How changing my bedding helped me at the gym

You don’t often think about the things you have for­ev­er believed to be right for you.

My shoul­ders have trou­bled me for years — OK, they weren’t exact­ly helped by a cou­ple of acci­dents that caused rota­tor cuff dam­age, but the prob­lem has gone one much longer than that. And in Octo­ber it got to the point that it was hold­ing every­thing up at the gym; and for three months I got very frus­trat­ed with that, as any­one who fol­lows me on twit­ter will attest.

A cou­ple of weeks ago I decid­ed that, in order to let them calm down, I need­ed to sleep flat on my back at night. Now, I don’t like doing that. I snore. But the snor­ing’s mit­i­gat­ed by a spe­cial gumshield now, and any­way, the shoul­ders are more impor­tant. So I dug the spe­cial­ly-shaped mem­o­ry foam pil­lows out the attic, and put them on the bed.

It did­n’t work. Just like last time. The time they end­ed up in the attic in the first place. I kept turn­ing on my side and curl­ing up — as I always have done. So much so that my pos­ture is very poor: my left shoul­der is usu­al­ly car­ried a lit­tle for­ward, caused by always sleep­ing on my right hand side.

So I began to think about why I do that. I had nev­er con­sid­ered it before. OK, I like curl­ing up, but that’s not enough of a rea­son, espe­cial­ly when asleep. Then I final­ly realised why I do this.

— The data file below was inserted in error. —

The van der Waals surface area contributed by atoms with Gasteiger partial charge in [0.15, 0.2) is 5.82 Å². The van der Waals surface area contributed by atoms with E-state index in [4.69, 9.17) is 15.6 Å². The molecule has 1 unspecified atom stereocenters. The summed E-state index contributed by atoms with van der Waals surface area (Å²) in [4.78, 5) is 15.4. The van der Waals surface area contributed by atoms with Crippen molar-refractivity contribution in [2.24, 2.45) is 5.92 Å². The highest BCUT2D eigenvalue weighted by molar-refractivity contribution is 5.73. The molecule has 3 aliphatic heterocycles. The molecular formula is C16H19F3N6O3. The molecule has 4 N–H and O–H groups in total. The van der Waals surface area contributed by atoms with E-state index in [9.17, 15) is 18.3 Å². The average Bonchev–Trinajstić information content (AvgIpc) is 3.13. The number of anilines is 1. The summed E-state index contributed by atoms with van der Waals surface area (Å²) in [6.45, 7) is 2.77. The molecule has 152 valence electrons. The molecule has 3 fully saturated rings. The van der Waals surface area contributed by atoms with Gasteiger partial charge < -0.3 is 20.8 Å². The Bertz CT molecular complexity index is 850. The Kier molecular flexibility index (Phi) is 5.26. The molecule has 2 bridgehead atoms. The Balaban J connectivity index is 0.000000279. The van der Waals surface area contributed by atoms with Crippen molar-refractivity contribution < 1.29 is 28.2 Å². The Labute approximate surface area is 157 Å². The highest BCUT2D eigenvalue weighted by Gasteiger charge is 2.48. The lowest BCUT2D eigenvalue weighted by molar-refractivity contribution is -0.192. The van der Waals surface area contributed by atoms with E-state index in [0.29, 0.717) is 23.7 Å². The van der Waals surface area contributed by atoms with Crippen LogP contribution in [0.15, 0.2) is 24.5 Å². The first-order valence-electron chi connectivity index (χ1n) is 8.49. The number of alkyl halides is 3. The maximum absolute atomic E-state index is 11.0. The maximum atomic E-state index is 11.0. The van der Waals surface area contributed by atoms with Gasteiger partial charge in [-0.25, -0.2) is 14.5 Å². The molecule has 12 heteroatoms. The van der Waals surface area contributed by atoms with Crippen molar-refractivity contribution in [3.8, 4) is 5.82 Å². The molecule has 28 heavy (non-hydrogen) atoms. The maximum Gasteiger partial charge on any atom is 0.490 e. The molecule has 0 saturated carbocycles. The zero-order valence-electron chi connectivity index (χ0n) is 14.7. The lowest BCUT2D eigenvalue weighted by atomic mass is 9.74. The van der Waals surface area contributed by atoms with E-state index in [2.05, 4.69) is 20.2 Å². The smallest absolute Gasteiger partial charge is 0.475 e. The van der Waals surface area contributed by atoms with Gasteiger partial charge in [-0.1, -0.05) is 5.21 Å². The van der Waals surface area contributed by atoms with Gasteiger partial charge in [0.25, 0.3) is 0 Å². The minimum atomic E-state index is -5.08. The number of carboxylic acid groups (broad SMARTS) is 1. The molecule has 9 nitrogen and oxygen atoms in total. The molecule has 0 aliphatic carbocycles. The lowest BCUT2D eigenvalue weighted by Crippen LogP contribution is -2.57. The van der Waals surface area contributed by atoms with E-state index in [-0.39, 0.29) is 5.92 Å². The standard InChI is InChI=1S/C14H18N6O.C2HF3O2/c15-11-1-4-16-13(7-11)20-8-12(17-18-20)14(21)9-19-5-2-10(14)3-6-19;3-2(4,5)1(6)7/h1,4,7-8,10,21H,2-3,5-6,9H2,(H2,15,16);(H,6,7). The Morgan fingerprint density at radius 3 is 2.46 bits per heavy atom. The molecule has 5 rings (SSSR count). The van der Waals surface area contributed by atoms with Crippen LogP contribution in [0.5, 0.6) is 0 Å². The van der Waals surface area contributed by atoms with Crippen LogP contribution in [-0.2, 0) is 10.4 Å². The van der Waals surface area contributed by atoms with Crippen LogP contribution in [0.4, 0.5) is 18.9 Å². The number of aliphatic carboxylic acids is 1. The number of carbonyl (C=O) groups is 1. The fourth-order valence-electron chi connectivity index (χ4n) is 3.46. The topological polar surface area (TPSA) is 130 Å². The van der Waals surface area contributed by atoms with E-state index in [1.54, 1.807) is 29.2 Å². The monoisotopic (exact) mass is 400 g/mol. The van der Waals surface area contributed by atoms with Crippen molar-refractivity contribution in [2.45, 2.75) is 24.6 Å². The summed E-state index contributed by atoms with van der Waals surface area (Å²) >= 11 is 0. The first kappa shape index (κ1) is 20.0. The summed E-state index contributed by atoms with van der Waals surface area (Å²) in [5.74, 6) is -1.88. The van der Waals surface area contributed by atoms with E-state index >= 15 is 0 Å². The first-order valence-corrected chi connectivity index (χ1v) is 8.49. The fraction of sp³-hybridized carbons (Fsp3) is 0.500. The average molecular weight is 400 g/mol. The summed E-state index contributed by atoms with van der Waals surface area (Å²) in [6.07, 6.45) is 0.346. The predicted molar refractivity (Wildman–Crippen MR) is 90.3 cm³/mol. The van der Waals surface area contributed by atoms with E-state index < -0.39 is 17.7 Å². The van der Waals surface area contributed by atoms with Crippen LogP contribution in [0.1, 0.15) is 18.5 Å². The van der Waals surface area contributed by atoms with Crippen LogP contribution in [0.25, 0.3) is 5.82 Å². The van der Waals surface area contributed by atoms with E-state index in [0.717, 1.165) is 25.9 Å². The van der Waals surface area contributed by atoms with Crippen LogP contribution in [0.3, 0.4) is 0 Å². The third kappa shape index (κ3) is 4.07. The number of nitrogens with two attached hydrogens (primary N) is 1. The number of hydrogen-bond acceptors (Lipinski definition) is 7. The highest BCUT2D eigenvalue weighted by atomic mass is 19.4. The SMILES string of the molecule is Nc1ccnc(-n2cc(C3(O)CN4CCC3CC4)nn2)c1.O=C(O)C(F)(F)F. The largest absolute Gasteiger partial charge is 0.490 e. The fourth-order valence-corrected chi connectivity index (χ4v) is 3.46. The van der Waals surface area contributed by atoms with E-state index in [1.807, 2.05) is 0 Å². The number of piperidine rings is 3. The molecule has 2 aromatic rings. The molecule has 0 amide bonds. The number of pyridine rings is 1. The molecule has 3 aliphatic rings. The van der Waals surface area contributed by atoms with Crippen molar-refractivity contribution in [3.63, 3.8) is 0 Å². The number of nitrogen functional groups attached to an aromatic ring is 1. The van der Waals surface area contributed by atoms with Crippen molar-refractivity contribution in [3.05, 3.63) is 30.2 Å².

My duvet is too light.

I’m get­ting cold.

I’m curl­ing for warmth.

After that blind­ing flash of the obvi­ous, I dug out my 15 tog duvet (for com­par­i­son, I was pre­vi­ous­ly using a 4.5 tog one, through­out the year) and tried it out.

My good­ness, it’s heavy. But I don’t find myself auto­mat­i­cal­ly curl­ing up now. And lying flat at night is hav­ing a slow but sig­nif­i­cant effect on the shoul­ders — they’re nowhere near per­fect yet, but I’m able to work out prop­er­ly, with­out pain. I’m not at full strength, but that will come back in time. Too light­weight a duvet. Who would have spot­ted that one?

How to stay safe at a public Wi-Fi hotspot

Using pub­lic WiFi is becom­ing risky, if you pass impor­tant infor­ma­tion inse­cure­ly over it. There are freely avail­able tools out there that will lis­ten in to all the net­work traf­fic, look­ing for pass­words — and now there are tools, like Firesheep, men­tioned below, that will hijack ses­sions you’ve already secure­ly logged into.

Take­away les­son? Any time you’re using a pub­lic WiFi spot, encrypt all activ­i­ties if you can. And def­i­nite­ly encrypt pass­words going to your mail serv­er. I’ll be enforc­ing that last one on my mail serv­er in the next few days.

How to stay safe at a pub­lic Wi-Fi hotspot

(from Ars Tech­ni­ca)

Viking found organic compounds on Mars in 1976

Viking Found Organ­ics on Mars, Exper­i­ment Con­firms : Dis­cov­ery News:


Using Mars-like soil tak­en from Ata­ca­ma Desert, a study con­firms Mars has organ­ics, and Viking found them.

A reanaly­sis of Mars Viking exper­i­ments shows the probes did find organ­ics.
The result was not ini­tial­ly under­stood due to the strong oxi­da­tion effects of a salt in the Mars soil known as per­chlo­rate.
A fol­low-up study on per­chlo­rate-enhanced soil sim­i­lar to what’s found on Mars revealed fin­ger­prints of com­bust­ed organ­ics.
The Viking 1 Lan­der, illus­trat­ed in this mod­el, touched down on the west­ern slope of Mars’ Chryse Plani­tia (the Plains of Gold) on July 20, 1976.